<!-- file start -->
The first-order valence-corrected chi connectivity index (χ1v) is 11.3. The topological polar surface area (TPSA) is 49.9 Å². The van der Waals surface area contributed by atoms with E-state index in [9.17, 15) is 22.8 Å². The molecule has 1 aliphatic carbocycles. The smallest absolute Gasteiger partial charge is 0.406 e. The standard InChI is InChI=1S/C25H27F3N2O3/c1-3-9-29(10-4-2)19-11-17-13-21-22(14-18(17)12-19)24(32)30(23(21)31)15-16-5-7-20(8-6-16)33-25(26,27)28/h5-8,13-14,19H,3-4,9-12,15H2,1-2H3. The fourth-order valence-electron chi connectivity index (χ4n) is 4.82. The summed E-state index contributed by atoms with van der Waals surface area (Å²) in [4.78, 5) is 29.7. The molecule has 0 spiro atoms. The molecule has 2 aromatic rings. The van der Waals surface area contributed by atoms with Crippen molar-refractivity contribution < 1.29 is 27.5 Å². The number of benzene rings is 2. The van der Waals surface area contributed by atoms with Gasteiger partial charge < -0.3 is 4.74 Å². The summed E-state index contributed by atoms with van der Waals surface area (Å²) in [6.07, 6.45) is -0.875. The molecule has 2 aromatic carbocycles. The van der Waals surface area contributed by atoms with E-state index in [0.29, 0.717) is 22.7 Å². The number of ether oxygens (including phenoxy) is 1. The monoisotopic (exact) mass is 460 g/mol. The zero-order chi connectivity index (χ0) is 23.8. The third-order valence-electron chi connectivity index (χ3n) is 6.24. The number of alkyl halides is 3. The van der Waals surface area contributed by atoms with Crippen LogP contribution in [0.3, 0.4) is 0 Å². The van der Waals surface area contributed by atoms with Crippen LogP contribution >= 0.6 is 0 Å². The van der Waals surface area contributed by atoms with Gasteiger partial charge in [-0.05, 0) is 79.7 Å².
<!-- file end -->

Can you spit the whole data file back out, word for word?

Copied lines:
The first-order valence-corrected chi connectivity index (χ1v) is 11.3. The topological polar surface area (TPSA) is 49.9 Å². The van der Waals surface area contributed by atoms with E-state index in [9.17, 15) is 22.8 Å². The molecule has 1 aliphatic carbocycles. The smallest absolute Gasteiger partial charge is 0.406 e. The standard InChI is InChI=1S/C25H27F3N2O3/c1-3-9-29(10-4-2)19-11-17-13-21-22(14-18(17)12-19)24(32)30(23(21)31)15-16-5-7-20(8-6-16)33-25(26,27)28/h5-8,13-14,19H,3-4,9-12,15H2,1-2H3. The fourth-order valence-electron chi connectivity index (χ4n) is 4.82. The summed E-state index contributed by atoms with van der Waals surface area (Å²) in [4.78, 5) is 29.7. The molecule has 0 spiro atoms. The molecule has 2 aromatic rings. The van der Waals surface area contributed by atoms with Crippen molar-refractivity contribution < 1.29 is 27.5 Å². The number of benzene rings is 2. The van der Waals surface area contributed by atoms with Gasteiger partial charge < -0.3 is 4.74 Å². The summed E-state index contributed by atoms with van der Waals surface area (Å²) in [6.07, 6.45) is -0.875. The molecule has 2 aromatic carbocycles. The van der Waals surface area contributed by atoms with E-state index in [0.29, 0.717) is 22.7 Å². The number of ether oxygens (including phenoxy) is 1. The monoisotopic (exact) mass is 460 g/mol. The zero-order chi connectivity index (χ0) is 23.8. The third-order valence-electron chi connectivity index (χ3n) is 6.24. The number of alkyl halides is 3. The van der Waals surface area contributed by atoms with Crippen LogP contribution in [0.3, 0.4) is 0 Å². The van der Waals surface area contributed by atoms with Crippen LogP contribution >= 0.6 is 0 Å². The van der Waals surface area contributed by atoms with Gasteiger partial charge in [-0.05, 0) is 79.7 Å².